Canadian lawmakers in Parliament will vote Monday night whether to allow police to continue to use emergency powers. Canadian Prime Minister Justin Trudeau argued in an address earlier Monday that the emergency powers are still needed despite the progress police have made.
“We didn’t want to use the Emergencies Act. It’s never something to turn to without serious consideration,” Trudeau said Monday. “But after weeks of dangerous and unlawful activities, after weeks of people being harassed in their neighborhoods and small businesses forced to close, after billions of dollars were stalled in trade, putting people’s jobs and livelihoods at risk, after the National War Memorial was desecrated, after evidence of increased ideological motivated violent extremism activity across the country…”
He continued, “After a flood of misinformation and disinformation washed over Canada, including from foreign sources, after these illegal blockades and occupation received disturbing amounts of foreign funding to destabilize Canada’s democracy, it became clear that local and provincial authorities needed more tools to restore order and keep people safe.”
In addition to defending those facing charges in connection to their participation in the protest, Anber said he also plans on filing professional standards complaints against specific officers over their handling of protesters during the police crackdown this weekend. He tweeted a video filmed by one of his clients who claims police confronted her for walking to buy coffee in what was deemed a red zone.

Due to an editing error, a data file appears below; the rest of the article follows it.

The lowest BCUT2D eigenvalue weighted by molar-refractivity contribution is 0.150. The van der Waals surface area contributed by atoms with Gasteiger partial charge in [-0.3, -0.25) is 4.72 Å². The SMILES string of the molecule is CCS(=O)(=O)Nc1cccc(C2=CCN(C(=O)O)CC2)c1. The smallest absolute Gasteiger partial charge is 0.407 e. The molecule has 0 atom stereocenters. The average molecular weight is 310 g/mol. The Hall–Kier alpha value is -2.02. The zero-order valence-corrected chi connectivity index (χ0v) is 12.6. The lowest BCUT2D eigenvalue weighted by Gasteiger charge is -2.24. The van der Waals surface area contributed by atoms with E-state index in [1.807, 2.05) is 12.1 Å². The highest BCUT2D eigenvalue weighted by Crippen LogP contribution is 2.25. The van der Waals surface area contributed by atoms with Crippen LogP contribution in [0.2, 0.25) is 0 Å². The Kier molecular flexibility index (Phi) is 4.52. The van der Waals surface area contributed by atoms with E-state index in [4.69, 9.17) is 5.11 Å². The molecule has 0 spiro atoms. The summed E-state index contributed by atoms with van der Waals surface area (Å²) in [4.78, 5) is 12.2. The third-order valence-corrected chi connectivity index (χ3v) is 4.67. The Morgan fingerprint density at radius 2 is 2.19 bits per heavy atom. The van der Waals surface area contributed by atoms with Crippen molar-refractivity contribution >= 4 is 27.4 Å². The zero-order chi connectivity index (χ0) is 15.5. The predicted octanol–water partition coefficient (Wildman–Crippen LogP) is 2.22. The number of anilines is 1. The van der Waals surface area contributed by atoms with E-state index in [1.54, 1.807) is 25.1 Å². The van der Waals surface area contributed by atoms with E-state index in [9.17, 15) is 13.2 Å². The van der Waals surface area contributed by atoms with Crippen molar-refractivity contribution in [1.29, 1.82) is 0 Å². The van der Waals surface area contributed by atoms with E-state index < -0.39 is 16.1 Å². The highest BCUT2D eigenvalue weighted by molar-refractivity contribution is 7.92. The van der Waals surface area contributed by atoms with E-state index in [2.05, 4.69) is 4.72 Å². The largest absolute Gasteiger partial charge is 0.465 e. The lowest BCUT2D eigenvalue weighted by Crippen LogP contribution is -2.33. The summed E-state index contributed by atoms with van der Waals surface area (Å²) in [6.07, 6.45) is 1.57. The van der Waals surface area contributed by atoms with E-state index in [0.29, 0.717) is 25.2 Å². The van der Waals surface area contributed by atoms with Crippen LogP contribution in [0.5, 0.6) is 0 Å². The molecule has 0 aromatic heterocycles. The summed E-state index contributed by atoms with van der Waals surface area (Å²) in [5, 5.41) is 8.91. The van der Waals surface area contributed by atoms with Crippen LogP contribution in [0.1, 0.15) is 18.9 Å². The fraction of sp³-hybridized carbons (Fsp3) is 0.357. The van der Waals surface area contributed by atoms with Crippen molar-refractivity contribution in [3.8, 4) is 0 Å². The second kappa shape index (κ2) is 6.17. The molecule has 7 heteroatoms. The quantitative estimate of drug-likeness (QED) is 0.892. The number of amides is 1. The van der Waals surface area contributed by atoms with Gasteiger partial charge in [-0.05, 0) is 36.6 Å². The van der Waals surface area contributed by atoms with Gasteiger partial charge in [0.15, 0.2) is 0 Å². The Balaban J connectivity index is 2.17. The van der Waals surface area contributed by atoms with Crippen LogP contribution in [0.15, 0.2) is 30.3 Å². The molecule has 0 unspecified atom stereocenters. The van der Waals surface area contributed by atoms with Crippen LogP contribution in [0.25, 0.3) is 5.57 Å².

“The police again have been conducting themselves as though they have unlimited powers to do whatever they feel is necessary to restore order,” Anber said. “That’s just simply not the case.”
He said it appeared that police were frustrated after the owners of the same coffee shop had refused to let them inside without a warrant to arrest someone over their participation in the trucker protest.
According to Anber, the protest in Ottawa was different from what happened at the border. For almost a week, the busiest U.S.-Canada border crossing, the Ambassador Bridge between Windsor, Ontario, and Detroit, was blocked. It sees more than 25% of the trade between the two countries. Authorities moved to reopen the border posts, but Ottawa police did little but issue warnings until Friday.
“There was no – there was never a blockade in Ottawa. The word ‘blockade’ is a charged word,” Anber told Fox News Digital. “At the border, in other places in Canada, there were things that could be legitimately characterized as a blockade. They were preventing supply chain and movement of people and goods. The protests in Ottawa, for the most part, every road that was jammed up with trucks left a lane of traffic to allow emergency vehicles and other people to navigate the city.”
“I worked out there – about 50 meters south of where the epicenter of the protest was, and I had no trouble navigating myself to and from work every day,” he added.
The Associated Press contributed to this report.